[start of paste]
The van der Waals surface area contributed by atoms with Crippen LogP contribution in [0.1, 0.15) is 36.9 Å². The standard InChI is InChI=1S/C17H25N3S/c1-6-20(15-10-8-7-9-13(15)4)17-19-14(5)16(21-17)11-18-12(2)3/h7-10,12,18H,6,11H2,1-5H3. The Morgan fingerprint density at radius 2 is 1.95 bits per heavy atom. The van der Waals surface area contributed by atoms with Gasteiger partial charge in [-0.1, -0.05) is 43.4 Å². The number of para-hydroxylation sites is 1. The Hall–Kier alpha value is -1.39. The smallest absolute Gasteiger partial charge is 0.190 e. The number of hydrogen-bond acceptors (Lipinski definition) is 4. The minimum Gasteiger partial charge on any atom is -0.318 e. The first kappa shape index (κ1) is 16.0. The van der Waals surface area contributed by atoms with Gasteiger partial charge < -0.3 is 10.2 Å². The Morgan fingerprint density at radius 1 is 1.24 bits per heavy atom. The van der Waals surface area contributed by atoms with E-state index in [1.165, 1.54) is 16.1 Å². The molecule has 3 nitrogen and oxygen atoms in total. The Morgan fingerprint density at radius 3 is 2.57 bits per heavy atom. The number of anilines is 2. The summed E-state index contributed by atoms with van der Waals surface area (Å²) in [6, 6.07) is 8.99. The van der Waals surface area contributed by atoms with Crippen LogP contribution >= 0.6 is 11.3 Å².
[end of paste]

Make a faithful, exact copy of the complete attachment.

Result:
The van der Waals surface area contributed by atoms with Crippen LogP contribution in [0.1, 0.15) is 36.9 Å². The standard InChI is InChI=1S/C17H25N3S/c1-6-20(15-10-8-7-9-13(15)4)17-19-14(5)16(21-17)11-18-12(2)3/h7-10,12,18H,6,11H2,1-5H3. The Morgan fingerprint density at radius 2 is 1.95 bits per heavy atom. The van der Waals surface area contributed by atoms with Gasteiger partial charge in [-0.1, -0.05) is 43.4 Å². The number of para-hydroxylation sites is 1. The Hall–Kier alpha value is -1.39. The smallest absolute Gasteiger partial charge is 0.190 e. The number of hydrogen-bond acceptors (Lipinski definition) is 4. The minimum Gasteiger partial charge on any atom is -0.318 e. The first kappa shape index (κ1) is 16.0. The van der Waals surface area contributed by atoms with Gasteiger partial charge < -0.3 is 10.2 Å². The Morgan fingerprint density at radius 1 is 1.24 bits per heavy atom. The van der Waals surface area contributed by atoms with E-state index in [1.165, 1.54) is 16.1 Å². The molecule has 3 nitrogen and oxygen atoms in total. The Morgan fingerprint density at radius 3 is 2.57 bits per heavy atom. The number of anilines is 2. The summed E-state index contributed by atoms with van der Waals surface area (Å²) in [6, 6.07) is 8.99. The van der Waals surface area contributed by atoms with Crippen LogP contribution >= 0.6 is 11.3 Å².